Wednesday, May 18, 2016

The jury deliberates...about our armpits!

Many people are recognizing the dangers of constant exposure to toxic substances in products that we use every day...such as deodorant.

Let's face it: No one likes icky body odor, but everyone has to deal with it at some time or another. It's just a fact of life. So unless we live alone on an island somewhere, we will need to address this odiferous fact of life if we ever want to be invited to our friend's birthday parties.

In recent years there has been quite a hullabaloo in the press about potential links between underarm deodorants and antiperspirants and certain cancers, particularly breast cancer because of the close proximity of the underarm area, underlying lymph nodes, and breast tissue. Because I have family and friends whose lives have been severely affected by breast cancer, and because I myself, like most humans, happen to have breasts this obviously concerns me. After quite a long time researching the subject, reading others' opinions, and pondering the general topic of routine chemical exposure on our bodies, I have a few of my own opinions.

I will ordinarily side with the most natural, chemical-free, non-toxic varieties of any product over their chemical-laden alternatives simply out of common sense. Yet, I also prefer not to run around screaming, "The sky is falling!" until I know for a fact that it is indeed tumbling down upon me. Without dragging you through a data-dense pile of conflicting medical jargon, here is what I have decided to focus on and why.

First of all, the four main ingredients that concern me that are commonly in deodorant/antiperspirants are triclosanpropylene glycolparabens, and aluminum

Triclosan is an antibacterial agent that is meant to reduce bacteria on the surface of the skin. Triclosan is also a main ingredient in antibacterial handsoaps and body wash. Because bacteria is the main cluprit in body odor, including this ahtiacterial agent in deodorant products would seem to make sense, except that triclosan itself has come under fire for possible health risks as well as the general question of whether constantly bombarding ordinary bacteria with a powerful antibacterial agent might just contribute to the evolution of bacterial superbugs that are nearly impossible to kill. Hmmm... Personally, I prefer to avoid antibacterial soaps and such and instead we use good old fashioned soap in our house. (Castille soap is definitely my all-time favorite, and if you need a little extra antibacterial action for a specific reason a few drops of non-toxic tea tree oil can be added.)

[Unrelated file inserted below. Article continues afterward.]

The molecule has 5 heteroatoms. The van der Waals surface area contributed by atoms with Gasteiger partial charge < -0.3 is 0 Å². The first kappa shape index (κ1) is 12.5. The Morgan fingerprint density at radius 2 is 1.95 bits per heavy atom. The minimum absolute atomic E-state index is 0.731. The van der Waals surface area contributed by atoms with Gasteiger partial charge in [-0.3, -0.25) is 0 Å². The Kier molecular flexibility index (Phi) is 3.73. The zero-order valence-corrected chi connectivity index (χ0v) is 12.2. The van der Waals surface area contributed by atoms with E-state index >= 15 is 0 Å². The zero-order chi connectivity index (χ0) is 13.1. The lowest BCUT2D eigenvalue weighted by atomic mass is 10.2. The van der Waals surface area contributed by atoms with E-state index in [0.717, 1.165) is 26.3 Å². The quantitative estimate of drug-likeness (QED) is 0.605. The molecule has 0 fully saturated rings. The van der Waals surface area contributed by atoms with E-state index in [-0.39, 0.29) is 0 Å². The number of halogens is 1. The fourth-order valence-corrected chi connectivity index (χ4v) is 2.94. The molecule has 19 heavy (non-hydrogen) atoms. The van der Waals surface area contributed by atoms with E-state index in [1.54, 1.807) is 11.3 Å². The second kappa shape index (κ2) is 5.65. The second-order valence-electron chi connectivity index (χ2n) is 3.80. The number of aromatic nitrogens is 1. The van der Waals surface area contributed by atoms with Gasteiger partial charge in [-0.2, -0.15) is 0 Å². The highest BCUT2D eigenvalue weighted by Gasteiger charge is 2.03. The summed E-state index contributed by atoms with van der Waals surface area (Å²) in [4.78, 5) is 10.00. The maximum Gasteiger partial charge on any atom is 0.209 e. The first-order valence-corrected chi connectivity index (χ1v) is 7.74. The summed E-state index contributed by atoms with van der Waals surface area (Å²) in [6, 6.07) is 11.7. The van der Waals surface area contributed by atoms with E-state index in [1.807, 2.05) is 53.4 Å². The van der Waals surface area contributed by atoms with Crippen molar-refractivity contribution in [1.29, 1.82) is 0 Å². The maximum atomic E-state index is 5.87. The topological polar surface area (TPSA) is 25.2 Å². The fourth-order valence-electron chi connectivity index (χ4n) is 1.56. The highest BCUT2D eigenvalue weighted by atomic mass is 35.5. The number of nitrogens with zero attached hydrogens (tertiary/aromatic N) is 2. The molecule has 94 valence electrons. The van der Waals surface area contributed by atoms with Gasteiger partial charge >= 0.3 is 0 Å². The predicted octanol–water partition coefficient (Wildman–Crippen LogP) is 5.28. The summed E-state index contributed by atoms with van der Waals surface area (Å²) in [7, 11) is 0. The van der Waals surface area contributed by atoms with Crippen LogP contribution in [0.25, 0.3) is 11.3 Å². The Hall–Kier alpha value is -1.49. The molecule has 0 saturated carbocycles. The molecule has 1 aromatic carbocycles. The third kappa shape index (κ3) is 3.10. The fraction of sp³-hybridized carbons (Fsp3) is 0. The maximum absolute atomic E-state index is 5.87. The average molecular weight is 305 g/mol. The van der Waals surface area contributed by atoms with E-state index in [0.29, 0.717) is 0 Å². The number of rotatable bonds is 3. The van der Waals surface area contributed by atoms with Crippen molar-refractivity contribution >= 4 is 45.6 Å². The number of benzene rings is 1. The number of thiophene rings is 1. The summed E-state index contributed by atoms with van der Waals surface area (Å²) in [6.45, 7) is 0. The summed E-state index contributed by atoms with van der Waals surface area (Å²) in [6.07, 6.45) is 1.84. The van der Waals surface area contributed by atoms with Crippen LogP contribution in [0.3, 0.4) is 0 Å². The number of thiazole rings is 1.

Moving on to propylene glycol. In short, there are several grades of PG used in foods,
grooming products, and industrial items such as antifreeze. While food grade PG is found in everything from ice cream to frozen dinners (one great reason to avoid a steady diet of pre-processed foods), the fact remains that it is a toxin in any of its forms. Certain industrial products use a higher concentration and therefore more dangerous form, while cosmetic and food products of course use a much lower concentration which would seem to carry less risk. My question is: Arsenic is arsenic. Eating a high dose all at once will kill you quick. Eating a tiny dose day after day will kill you slowly over time. Same substance, different application, ultimately the same icky result. So is propylene glycol the same way? It appears that no one is exactly certain so once again, I choose to err on the side of safety and avoid it when I can. If it turns out to be unequivically proven safe one day, great! I have not lost anything and can let my concerns about it go. But if it turns out to be proven UNsafe, then I may have saved myself some harm.

Parabens, acknowledged endocrine disruptors (fancy terminology for "they get in the way of hormones being produced in correct amounts and then doing their jobs properly"), have been found in higher concentrations in the breast tissue of women with breast cancer in some studies. The catch is, no one seems to know what the actual effect is of those parabens being there or how they even got there in the first place. But considering the breast is comprised of glandular and fatty tissue, and some breast cancers are encouraged by certain hormone concentration abnormalities, there is reasonable cause for concern about an endocrine disruptor making itself at home there. Parabens in any form, introduced to the body by any means, are generally considered unhealthy and are probably best avoided.

"I'm kinda worried 'bout this!"